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I scanned my hard drive with a disk space analyzing program and I noticed that I have hidden Recycle Bin folders on the "D" and "E" drives which are not empty. One is 4gb, the other 6gb. I can't empty these folders. If I empty the Recycle Bin from the desktop icon, it empties only the Recycle Bin folder on the "C" drive.

My question is how to delete the content of the Recycle Bin folders on the "D" and "E" drives, and is it safe to delete it?

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Are these internal, or external drives? –  GalacticCowboy Mar 7 '13 at 19:15
    
It is one internal drive that is partitioned on three parts C, D and E. –  peter7558 Mar 7 '13 at 19:50
    
Do they appear in the Recycle Bin properties? (right-click on the recycle bin icon or folder) –  GalacticCowboy Mar 7 '13 at 19:56
    
Yes, they appear in recycle bin properties. I tried with checking "Do not move files to the Recycle Bin" individually for "D" and "E" but it still doesn't empty the Recycler folder. –  peter7558 Mar 7 '13 at 20:01
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If you're sure nothing valuable is to be recovered, boot from a Linux LiveCD/USB and get rid of the folders entirely. Windows will automatically recreate them anyway, but at least the files will be gone. –  Karan Mar 8 '13 at 2:04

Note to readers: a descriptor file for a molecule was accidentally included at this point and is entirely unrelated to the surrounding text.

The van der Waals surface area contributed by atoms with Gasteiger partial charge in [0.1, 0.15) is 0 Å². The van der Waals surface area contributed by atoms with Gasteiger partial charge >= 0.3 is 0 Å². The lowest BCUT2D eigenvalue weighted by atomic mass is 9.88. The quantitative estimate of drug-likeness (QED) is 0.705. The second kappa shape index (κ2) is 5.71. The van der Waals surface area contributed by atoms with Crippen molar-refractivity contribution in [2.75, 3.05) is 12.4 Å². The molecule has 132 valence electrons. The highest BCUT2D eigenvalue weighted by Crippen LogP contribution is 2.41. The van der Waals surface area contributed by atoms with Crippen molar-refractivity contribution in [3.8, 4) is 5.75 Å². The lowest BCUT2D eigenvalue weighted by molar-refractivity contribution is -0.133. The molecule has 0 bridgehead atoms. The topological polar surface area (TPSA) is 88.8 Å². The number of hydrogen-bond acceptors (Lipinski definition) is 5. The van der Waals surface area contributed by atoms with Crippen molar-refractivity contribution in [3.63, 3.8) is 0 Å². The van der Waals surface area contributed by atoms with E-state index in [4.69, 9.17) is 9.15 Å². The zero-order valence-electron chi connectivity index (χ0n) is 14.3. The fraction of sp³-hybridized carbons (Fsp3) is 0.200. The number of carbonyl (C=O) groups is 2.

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2 Answers

up vote 1 down vote accepted

I found a solution for my problem. Using these two commands in command prompt deletes recycler folders on D and E drive and after reboot recreates them again.

rd /s /q d:\recycler
rd /s /q e:\recycler
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Windows may or may not allow you to delete these. You'll definitely need administrative access to do so.

Under the Recycle Bin folder, there are actually subfolders by security ID. Windows will actually protect you from seeing anything under a Recycle Bin that doesn't "belong to" you. (Isn't associated with your user SID.) You can see these other folders using a command window - since they're hidden, you have to use dir /a to see them.

The safest thing to do, in my opinion, would be to remove the subfolders that you don't want, rather than trying to delete the entire Recycle Bin. But as I said above, Windows might not permit you to do this.

You'll probably want to keep a backup (if possible) of anything valuable on those drives.

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I found a way using the command prompt to delete the recycler folders on both drives using these commands: rd /s /q d:\recycler rd /s /q e:\recycler –  peter7558 Mar 8 '13 at 19:56
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@user1800997 Good to hear. You can actually post your solution as Answer and select the checkmark next to it, indicating it's the answer that works and is best for you. This action can always be changed to another answer if needed. –  Lizz Mar 9 '13 at 5:51
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